Hannah Crudup of Joppa celebrated the conclusion of chemotherapy with a drive-by parade at Joppatowne Elementary School last Saturday.
A stream of family, friends and community members drove their cars through the school’s parking lot past Crudup, age 5, who was diagnosed with stage 4 high-risk neuroblastoma in July 2022.
“This parade is to encourage her and show her everyone who is cheering her on,” Hannah’s mother, Olivia Crudup, said in a statement.
Local fire trucks joined in the parade, and firefighters handed out fire hats and fire prevention kits to the children. The kids also got to look in the trucks and take pictures.
Wearing a mask, Hannah had to keep a safe distance from the supporters. Participants were asked to clap and cheer but not to honk their horns. Olivia Crudup said the sound of a horn would especially hurt Hannah’s ears since they have been damaged from the chemotherapy.
The mother of two said Hannah’s cancer was discovered when she and her husband, Sean, took Hannah to get a vaccination.
“We were excited to get her vaccination,” Olivia Crudup said, “a blessing in disguise.” Hannah’s response to the vaccination revealed “there was something not right going on,” her mom said.
After a month of high fevers, joint pain, many doctors’ visits and tests, the Crudups took Hannah to Johns Hopkins Children’s Hospital in Baltimore. Three days after she was admitted, doctors found a 14-cm tumor in the right adrenal gland that was not only cancerous, but it had spread to her bone marrow and lesions had developed on the outside of the bones.
“This is when we found the name of her cancer and named her tumor Mr. Meanie,” Olivia Crudup said.
“Mr. Meanie” put up a fight in Hannah’s body.
She’s been through one major surgery to remove the tumor, and several biopsies. She just finished seven rounds of chemo, each one with a range of side effects including hair loss, hearing loss, mucositis (mouth and gut inflammation from the chemo), skin issues and stomach issues. She’s had many procedures to place a central line and a gastronomy tube to support her nutrition.
Two of the treatments were high dose and required a bone marrow transplant to recover. Doctors performed a stem cell rescue by means of her own harvested bone marrow, which was transplanted back for her to recover, her mother said. She was hospitalized three weeks for each of these treatments.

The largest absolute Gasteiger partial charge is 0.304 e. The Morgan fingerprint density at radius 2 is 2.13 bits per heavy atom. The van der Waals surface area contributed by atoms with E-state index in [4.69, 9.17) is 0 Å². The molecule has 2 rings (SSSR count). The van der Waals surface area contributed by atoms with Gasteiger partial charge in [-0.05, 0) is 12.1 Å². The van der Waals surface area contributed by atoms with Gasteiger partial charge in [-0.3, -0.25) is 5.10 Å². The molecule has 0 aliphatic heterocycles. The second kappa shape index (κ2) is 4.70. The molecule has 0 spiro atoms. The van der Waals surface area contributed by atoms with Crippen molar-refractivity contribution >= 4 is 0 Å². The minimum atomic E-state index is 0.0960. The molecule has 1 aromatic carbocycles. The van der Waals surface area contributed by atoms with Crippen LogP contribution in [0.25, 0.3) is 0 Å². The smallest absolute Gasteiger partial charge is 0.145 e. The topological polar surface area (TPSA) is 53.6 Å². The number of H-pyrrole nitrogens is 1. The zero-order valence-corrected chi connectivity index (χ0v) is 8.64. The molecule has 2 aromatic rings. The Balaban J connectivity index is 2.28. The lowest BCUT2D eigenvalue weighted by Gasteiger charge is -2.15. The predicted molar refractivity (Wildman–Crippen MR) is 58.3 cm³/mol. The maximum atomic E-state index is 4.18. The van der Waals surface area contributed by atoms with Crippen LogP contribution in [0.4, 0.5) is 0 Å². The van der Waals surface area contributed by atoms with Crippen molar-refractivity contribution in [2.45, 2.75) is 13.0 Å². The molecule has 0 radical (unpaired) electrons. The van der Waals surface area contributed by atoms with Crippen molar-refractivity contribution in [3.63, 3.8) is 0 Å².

The battle is not over yet. Hannah’s treatment journey is ongoing.
“Hannah’s still fighting,” Olivia Crudup said. “She is still enduring the side effects of that; however, she will be starting proton radiation in the beginning of April. This treatment is less harsh for her body, but it’s very travel intensive.”
When a child has cancer, their family the works through their own challenges.
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“As a pediatric cancer family, stress is just the surface,” Olivia Crudup said. “Anxiety with every change from our normal. For example, we are still on lockdown mode to protect Hannah. We must be present for procedures, hospital admissions and scary side effects. It also prevents me from working, with all the appointments, medication, and side effects, to support Hannah through. It’s been quite the nightmare.”
Sean Crudup runs a small home improvement business that allows him the flexibility to take care of Hannah’s sister, Lily, 3, while Mom is focused on Hannah.
“Nothing prepares you for the diagnosis of cancer, especially of that of a young child,” Olivia Crudup said. “This experience has been scary, overwhelming and just plain suffocating, but there is sun that shines through the clouds through the storm. Hannah is such a brave little girl.”
Olivia Crudup credits their support system of family and friends, the Child Life care team and support staff at Hopkins, and organizations like the Casey Cares Foundation, for helping the family throughout Hannah’s battle.
Casey Cares has provided the family with tickets to a virtual ballet, and a movie night package with pajamas for each of the girls, popcorn and pizza.
At the parade, Hannah wore a Magic Yarn Project princess wig given to her by the foundation.
“We appreciate organizations like Casey Cares who have been wonderful in helping Hannah to find enjoyment in the different activities even while we continue to be on lockdown,” Olivia Crudup said. “Not only do they consider everyone in the family, but they also provide activities and events for those of us who aren’t able to be out in public spaces yet. They have provided experiences pediatric cancer families that we may not have otherwise enjoyed during such a stressful time.”